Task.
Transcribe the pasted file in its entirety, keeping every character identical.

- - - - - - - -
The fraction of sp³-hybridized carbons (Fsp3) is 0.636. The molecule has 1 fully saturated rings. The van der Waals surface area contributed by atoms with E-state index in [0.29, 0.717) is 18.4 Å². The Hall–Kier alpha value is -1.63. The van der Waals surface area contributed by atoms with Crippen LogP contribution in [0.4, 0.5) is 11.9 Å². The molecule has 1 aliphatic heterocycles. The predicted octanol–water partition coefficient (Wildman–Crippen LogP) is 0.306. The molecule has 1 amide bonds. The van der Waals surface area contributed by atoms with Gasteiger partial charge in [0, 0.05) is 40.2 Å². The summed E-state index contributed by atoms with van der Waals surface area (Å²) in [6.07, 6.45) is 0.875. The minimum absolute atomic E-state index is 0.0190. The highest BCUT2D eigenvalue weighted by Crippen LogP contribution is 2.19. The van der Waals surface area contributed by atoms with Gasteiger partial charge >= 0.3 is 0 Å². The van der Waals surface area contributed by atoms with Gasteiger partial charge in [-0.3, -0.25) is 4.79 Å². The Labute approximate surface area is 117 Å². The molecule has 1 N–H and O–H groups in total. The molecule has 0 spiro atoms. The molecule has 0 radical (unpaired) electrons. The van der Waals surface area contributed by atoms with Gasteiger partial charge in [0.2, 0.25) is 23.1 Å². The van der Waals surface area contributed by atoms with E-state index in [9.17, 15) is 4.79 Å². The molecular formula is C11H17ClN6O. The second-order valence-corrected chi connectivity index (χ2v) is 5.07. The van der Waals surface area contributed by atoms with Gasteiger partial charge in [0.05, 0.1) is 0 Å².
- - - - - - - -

The fraction of sp³-hybridized carbons (Fsp3) is 0.636. The molecule has 1 fully saturated rings. The van der Waals surface area contributed by atoms with E-state index in [0.29, 0.717) is 18.4 Å². The Hall–Kier alpha value is -1.63. The van der Waals surface area contributed by atoms with Crippen LogP contribution in [0.4, 0.5) is 11.9 Å². The molecule has 1 aliphatic heterocycles. The predicted octanol–water partition coefficient (Wildman–Crippen LogP) is 0.306. The molecule has 1 amide bonds. The van der Waals surface area contributed by atoms with Gasteiger partial charge in [0, 0.05) is 40.2 Å². The summed E-state index contributed by atoms with van der Waals surface area (Å²) in [6.07, 6.45) is 0.875. The minimum absolute atomic E-state index is 0.0190. The highest BCUT2D eigenvalue weighted by Crippen LogP contribution is 2.19. The van der Waals surface area contributed by atoms with Gasteiger partial charge >= 0.3 is 0 Å². The van der Waals surface area contributed by atoms with Gasteiger partial charge in [-0.3, -0.25) is 4.79 Å². The Labute approximate surface area is 117 Å². The molecule has 1 N–H and O–H groups in total. The molecule has 0 spiro atoms. The molecule has 0 radical (unpaired) electrons. The van der Waals surface area contributed by atoms with Gasteiger partial charge in [0.2, 0.25) is 23.1 Å². The van der Waals surface area contributed by atoms with E-state index in [9.17, 15) is 4.79 Å². The molecular formula is C11H17ClN6O. The second-order valence-corrected chi connectivity index (χ2v) is 5.07. The van der Waals surface area contributed by atoms with Gasteiger partial charge in [0.05, 0.1) is 0 Å².